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By Lornett Vestal December 7, Consider this data point: in any given year, less than half of African American adolescents age 13 to 17 will participate in even one outdoor recreation activity. In fact, surveys of racial minorities consistently show they are more concerned than whites about climate change and more supportive of policies to fix it.
So what is keeping people of color from participating in outdoor recreation and enjoying its benefits? Dialogue is the first step toward promoting true inclusion and diversity at a much deeper level. We must address the issue of race head on and understand that we live in a society that offers one group of people advantages based on the color of their skin, while systematically oppressing other groups.
Given that history, it becomes easier to understand why minorities may continue to feel unwelcome in the outdoors. Educating ourselves about environmental racism, or the disproportionate burden of pollution borne by people of color from poor urban blacks to Latino farmer workers, is also crucial. Outdoor sports can present daunting barriers to entry, in terms of Vestal gentlman seeking lady for races and skills. Options, like carpooling or sharing gear can go a long way toward reducing the costs of participation. To learn how to better do that, we turned to an unlikely source for advice: the United States Army.
In recent years, the military has made a concerted push to promote diversity and inclusion, despite ificant pushback from some conservative pundits. According to Dr. Michelle Baker. The solution? Strive to cultivate a diverse group of leaders within your organization.
For would-be participants from under-represented groups, seeing people like them in leadership roles will inspire confidence that this organization understands and welcomes them. For better or worse, the perception of outdoor recreation is tied up with the advertising used to sell outdoor gear.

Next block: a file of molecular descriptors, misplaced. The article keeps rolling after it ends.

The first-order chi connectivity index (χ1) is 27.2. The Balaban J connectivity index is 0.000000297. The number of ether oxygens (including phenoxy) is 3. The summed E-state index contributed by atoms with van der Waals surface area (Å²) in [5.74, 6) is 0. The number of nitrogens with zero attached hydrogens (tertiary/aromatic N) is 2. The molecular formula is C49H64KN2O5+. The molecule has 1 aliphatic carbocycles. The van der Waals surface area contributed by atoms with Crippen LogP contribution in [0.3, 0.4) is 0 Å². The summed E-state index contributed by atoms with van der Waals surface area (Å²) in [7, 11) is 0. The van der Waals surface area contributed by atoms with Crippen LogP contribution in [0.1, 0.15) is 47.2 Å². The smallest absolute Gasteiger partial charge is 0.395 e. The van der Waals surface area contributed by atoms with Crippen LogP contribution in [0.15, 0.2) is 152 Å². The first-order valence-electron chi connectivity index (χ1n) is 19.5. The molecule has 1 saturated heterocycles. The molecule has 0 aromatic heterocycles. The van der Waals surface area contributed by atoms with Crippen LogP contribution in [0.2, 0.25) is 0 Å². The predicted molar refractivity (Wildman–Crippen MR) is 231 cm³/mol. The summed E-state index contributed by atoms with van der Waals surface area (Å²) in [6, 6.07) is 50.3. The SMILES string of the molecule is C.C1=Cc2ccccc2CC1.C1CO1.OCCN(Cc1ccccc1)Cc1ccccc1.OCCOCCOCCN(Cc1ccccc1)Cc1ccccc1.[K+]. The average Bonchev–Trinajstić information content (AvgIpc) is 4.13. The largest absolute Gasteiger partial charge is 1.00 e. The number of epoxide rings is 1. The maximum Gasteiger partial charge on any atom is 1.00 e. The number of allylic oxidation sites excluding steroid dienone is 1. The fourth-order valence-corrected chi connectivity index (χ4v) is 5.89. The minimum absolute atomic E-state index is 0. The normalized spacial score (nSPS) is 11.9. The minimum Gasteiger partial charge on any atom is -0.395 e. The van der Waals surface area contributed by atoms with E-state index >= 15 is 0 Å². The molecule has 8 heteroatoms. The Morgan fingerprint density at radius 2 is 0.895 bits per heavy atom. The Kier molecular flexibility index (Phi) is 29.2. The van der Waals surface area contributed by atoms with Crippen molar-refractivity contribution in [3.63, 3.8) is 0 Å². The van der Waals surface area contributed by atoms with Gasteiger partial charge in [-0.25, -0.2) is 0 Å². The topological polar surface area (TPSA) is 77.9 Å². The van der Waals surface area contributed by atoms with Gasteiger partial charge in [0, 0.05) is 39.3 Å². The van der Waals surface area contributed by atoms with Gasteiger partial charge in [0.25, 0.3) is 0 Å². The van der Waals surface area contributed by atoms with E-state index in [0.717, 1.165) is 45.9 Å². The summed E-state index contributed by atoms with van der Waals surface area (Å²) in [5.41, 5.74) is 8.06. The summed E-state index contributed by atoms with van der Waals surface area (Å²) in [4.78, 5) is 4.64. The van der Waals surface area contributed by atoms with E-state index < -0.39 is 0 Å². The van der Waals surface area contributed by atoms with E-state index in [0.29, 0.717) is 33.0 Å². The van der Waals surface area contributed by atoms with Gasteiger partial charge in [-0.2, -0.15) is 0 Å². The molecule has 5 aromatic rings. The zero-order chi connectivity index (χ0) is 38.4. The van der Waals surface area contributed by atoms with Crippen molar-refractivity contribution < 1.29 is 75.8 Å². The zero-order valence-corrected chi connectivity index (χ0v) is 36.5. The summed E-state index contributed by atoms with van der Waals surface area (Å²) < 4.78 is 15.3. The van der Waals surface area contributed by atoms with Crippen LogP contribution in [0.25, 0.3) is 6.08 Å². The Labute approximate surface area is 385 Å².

When people see catalogs filled with images of overwhelmingly fit, young, white people, it sends a subconscious al that the outdoors is meant for people who look like that. As inclusive leaderswe can promote a sense of belonging and ownership through the imagery we project in marketing materials, on our websites and in the leaders we mentor and develop within our organizations. Putting pen to paper can help ensure progressive policies live on after turnover in leadership or membership.
Simply incorporating a social dimension in your outings can promote diversity. Organizing an optional group meal immediately after a whitewater run or crag session is a great way to structure a more inclusive outing. Sitting around a table together provides an opportunity to contribute for people who may have felt out of their comfort zone when dangling on top-rope, for example.
Race matters because of the slights, the snickers, the silent judgments that reinforce that most crippling of thoughts: I do not belong here. Building broad coalitions that are representative of the communities in which we live is critical to the success of any movement. The theory of change is simple and well-tested: people who hike, bike, climb, kayak or ski tend to make lifestyle choices and take political actions that promote conservation. People of color are already leaders in the fight to stop climate change. In this era of seemingly insurmountable ideological divisions, coming together as communities to experience nature is perhaps one of the most profound political statements we can make.
It may not even be a saving grace. I still count, and I will have my say. Matt Nichols is an environmental consultant, currently on contract to the U. This piece represents their shared views, not those of their respective employers.
By Jenny Binstock September 25, Help protect wildlife and wild places, ensure clean air and water for all, and fight for environmental justice. By clicking Remind Me, you will also receive periodic communications from the Sierra Club. You can unsubscribe at any time. Lower Barriers, Not Standards Outdoor sports can present daunting barriers to entry, in terms of equipment and skills. Codify the Commitment Putting pen to paper can help ensure progressive policies live on after turnover in leadership or membership.
Step Up, Step Back Simply incorporating a social dimension in your outings can promote diversity.
Everyone Outside Building broad coalitions that are representative of the communities in which we live is critical to the success of any movement. Southeastern Military and Veterans Coordinator. Up Next. up is Processing. Something went wrong. Please webmaster sierraclub. Thanks for ing with the 3. Address. Zip Code. By ing up, you are opting in to receive periodic communications from the Sierra Club.
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